unanticipated, stern response to the oil rig incident off the last May is a rare exception.
Subtly, carefully timed aggression against the right target pays dividends,
even in today’s globalized context. Paracel Islands
#4: Does more power necessarily mean greater belligerence?
Would other claimants have done what
if only they possessed similar resources? To be fair, enhancing physical
control in disputed waters is not behavor exclusive to China . Some
Southeast Asian claimants have also spruced up their occupied features. But the
question really focuses on exploiting power advantages against weaker
contenders. And there are examples to suggest that having more power at one’s
disposal does not necessarily translate into greater belligerence. China
a stronger country that chooses not to exploit the power asymmetry against its
smaller neighbour, as seen in the successful
international arbitration of the Bangladesh-India maritime boundary dispute
by the Permanent Court of Arbitration in 2009-14. India India’s
evident self-restraint in the fishery dispute with another smaller neighbour – – is
another example. In fact, despite the power asymmetry Sri Lanka Colombo
appears more belligerent than – threatening to shoot transgressing foreign fishermen and
having no qualms detaining any who cross the International Maritime Boundary
The Chinese hovernment has the option to exercise its power advantage in whichever way it deems fit, for better or worse. In reality,
elected to harness its unmatched resources to up the ante. It is not just one
feature being reclaimed. To date, the systematic, large-scale reclamation and
construction work carried out on multiple features by Beijing is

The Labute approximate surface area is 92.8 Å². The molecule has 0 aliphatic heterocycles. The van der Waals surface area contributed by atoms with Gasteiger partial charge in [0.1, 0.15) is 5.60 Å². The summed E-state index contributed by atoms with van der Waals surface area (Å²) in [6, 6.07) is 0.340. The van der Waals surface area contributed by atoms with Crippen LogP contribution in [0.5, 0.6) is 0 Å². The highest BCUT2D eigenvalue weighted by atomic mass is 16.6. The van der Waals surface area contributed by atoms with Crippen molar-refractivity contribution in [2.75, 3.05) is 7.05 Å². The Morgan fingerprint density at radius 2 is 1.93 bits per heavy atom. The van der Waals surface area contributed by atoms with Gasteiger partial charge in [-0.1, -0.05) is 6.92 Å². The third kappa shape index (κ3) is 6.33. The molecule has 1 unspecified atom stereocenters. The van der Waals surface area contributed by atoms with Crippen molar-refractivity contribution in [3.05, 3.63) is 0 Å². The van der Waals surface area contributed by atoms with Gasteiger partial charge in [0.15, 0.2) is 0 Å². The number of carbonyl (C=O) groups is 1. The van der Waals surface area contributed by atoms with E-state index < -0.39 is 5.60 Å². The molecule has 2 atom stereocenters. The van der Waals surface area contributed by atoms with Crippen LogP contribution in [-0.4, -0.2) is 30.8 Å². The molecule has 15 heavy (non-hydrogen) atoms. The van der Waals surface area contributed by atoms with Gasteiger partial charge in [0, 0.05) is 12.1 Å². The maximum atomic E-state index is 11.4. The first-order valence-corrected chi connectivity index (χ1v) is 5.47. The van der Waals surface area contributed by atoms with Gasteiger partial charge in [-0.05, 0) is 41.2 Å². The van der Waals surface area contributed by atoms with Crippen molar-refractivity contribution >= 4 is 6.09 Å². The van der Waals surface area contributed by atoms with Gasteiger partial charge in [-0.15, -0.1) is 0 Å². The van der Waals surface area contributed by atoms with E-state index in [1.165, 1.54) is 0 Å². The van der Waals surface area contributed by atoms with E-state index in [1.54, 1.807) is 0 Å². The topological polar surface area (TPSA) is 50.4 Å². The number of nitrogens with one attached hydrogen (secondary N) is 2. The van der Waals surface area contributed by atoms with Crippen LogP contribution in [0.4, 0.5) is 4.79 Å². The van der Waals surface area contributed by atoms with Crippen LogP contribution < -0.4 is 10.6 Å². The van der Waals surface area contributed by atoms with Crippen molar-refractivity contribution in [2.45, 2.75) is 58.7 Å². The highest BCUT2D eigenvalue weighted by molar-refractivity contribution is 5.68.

unprecedented and has no parallel with any other claimants. With the power
advantage at its disposal, China Beijing can carry out
its activities virtually unopposed in the South China Sea.
Overused Policy Lines
Without fully addressing the full extent of
ambiguous claims in the South China Sea, including clarifications regarding inconsistences
of the dashed line, repeated assurances that rehash overused policy lines
will most likely fall on deaf ears for some, or at best sustain the persistent
unease and scepticism. Worse, the assurances might be a smokescreen while Beijing China’s strenthens its grip over the South China Sea. Only with the claims clarified is it
possible for conflict management tools can the proposed Code of Conduct to
progress meaningfully. Best of all, one may even see more hope for an eventual
peaceful settlement, using ’s
preferred bilateral approach or otherwise. China
Until that happens,
latest clarification will not likely quell the scepticism. Instead, more
questions may arise. Many will ask whether and when Beijing Beijing
will put a halt to its activities in the South China Sea,
and what its military and coastguard will do following the consolidation of
their logistical positions to sustain physical presence in the area.
But the question should be: Will we witness the intensification of
coercive behaviour at sea with its ever-growing forces? Recent instances of China Beijing’s gunboat diplomacy, such as the case of the
Scarborough Shoal and Second Thomas Shoal, do not augur well for its future
behavior, especially if emboldened by strengthened physical leverage in the South China Sea and the relative self-restraint of other
truly clarifies its claims in the South China Sea,
it is difficult to be sanguine about the future. Notwithstanding Beijing’s call to exclude external interference in the
disputes, concerned claimants that can never hope to stand up to China’s overwhelming power will continue to seek
external countervailing assistance in the South China Sea.
Any optimism that Beijing may moderate its behavior in the South China Sea is
at best tentative and shrouded with uncertainty. Meanwhile, some of the
claimants that have been on the receiving end of Chinese coercion are facing
domestic pressure to reciprocate, for instance with major land reclamation and
construction activities of their own. This potential for escalation is the
worrisome part, and is certainly nothing to relax about, not only for the
claimants but also for the wider international community.
[Koh Swee Lean Collin is associate research fellow at the Institute of Defence and Strategic Studies, a constituent unit of the S. Rajaratnam School of International Studies based in Nanyang Technological University, Singapore.]